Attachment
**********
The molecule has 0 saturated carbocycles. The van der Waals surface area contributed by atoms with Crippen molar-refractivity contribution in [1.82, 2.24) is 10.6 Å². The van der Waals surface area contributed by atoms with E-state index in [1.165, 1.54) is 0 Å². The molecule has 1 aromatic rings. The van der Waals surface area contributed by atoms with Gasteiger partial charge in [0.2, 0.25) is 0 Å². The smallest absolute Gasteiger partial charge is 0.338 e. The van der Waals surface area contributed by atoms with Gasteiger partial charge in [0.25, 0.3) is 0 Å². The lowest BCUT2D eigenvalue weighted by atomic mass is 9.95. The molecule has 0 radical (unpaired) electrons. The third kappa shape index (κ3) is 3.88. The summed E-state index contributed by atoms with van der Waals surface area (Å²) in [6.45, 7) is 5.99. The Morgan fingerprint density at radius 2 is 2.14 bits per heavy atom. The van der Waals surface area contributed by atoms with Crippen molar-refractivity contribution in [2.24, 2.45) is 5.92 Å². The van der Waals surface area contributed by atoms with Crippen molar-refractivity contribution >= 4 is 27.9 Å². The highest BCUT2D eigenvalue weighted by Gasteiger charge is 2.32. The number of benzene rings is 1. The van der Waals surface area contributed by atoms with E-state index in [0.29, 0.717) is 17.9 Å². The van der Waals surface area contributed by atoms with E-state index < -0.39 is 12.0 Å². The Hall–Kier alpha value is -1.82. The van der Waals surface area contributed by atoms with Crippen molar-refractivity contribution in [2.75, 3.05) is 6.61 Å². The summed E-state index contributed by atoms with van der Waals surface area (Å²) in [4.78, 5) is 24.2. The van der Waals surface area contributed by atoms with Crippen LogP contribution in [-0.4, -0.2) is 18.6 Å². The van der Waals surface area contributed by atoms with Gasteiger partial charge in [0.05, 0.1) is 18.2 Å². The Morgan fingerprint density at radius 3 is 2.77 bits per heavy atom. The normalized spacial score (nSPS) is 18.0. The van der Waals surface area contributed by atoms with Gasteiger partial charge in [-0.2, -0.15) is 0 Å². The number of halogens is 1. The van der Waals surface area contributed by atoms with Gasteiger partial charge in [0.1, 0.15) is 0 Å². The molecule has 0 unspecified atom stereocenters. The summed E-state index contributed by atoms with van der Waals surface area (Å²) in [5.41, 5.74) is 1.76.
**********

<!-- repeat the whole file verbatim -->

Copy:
The molecule has 0 saturated carbocycles. The van der Waals surface area contributed by atoms with Crippen molar-refractivity contribution in [1.82, 2.24) is 10.6 Å². The van der Waals surface area contributed by atoms with E-state index in [1.165, 1.54) is 0 Å². The molecule has 1 aromatic rings. The van der Waals surface area contributed by atoms with Gasteiger partial charge in [0.2, 0.25) is 0 Å². The smallest absolute Gasteiger partial charge is 0.338 e. The van der Waals surface area contributed by atoms with Gasteiger partial charge in [0.25, 0.3) is 0 Å². The lowest BCUT2D eigenvalue weighted by atomic mass is 9.95. The molecule has 0 radical (unpaired) electrons. The third kappa shape index (κ3) is 3.88. The summed E-state index contributed by atoms with van der Waals surface area (Å²) in [6.45, 7) is 5.99. The Morgan fingerprint density at radius 2 is 2.14 bits per heavy atom. The van der Waals surface area contributed by atoms with Crippen molar-refractivity contribution in [2.24, 2.45) is 5.92 Å². The van der Waals surface area contributed by atoms with Crippen molar-refractivity contribution >= 4 is 27.9 Å². The highest BCUT2D eigenvalue weighted by Gasteiger charge is 2.32. The number of benzene rings is 1. The van der Waals surface area contributed by atoms with E-state index in [0.29, 0.717) is 17.9 Å². The van der Waals surface area contributed by atoms with E-state index < -0.39 is 12.0 Å². The Hall–Kier alpha value is -1.82. The van der Waals surface area contributed by atoms with Crippen molar-refractivity contribution in [2.75, 3.05) is 6.61 Å². The summed E-state index contributed by atoms with van der Waals surface area (Å²) in [4.78, 5) is 24.2. The van der Waals surface area contributed by atoms with Crippen LogP contribution in [-0.4, -0.2) is 18.6 Å². The van der Waals surface area contributed by atoms with Gasteiger partial charge in [0.05, 0.1) is 18.2 Å². The Morgan fingerprint density at radius 3 is 2.77 bits per heavy atom. The normalized spacial score (nSPS) is 18.0. The van der Waals surface area contributed by atoms with Gasteiger partial charge in [-0.2, -0.15) is 0 Å². The number of halogens is 1. The van der Waals surface area contributed by atoms with Gasteiger partial charge in [0.1, 0.15) is 0 Å². The molecule has 0 unspecified atom stereocenters. The summed E-state index contributed by atoms with van der Waals surface area (Å²) in [5.41, 5.74) is 1.76.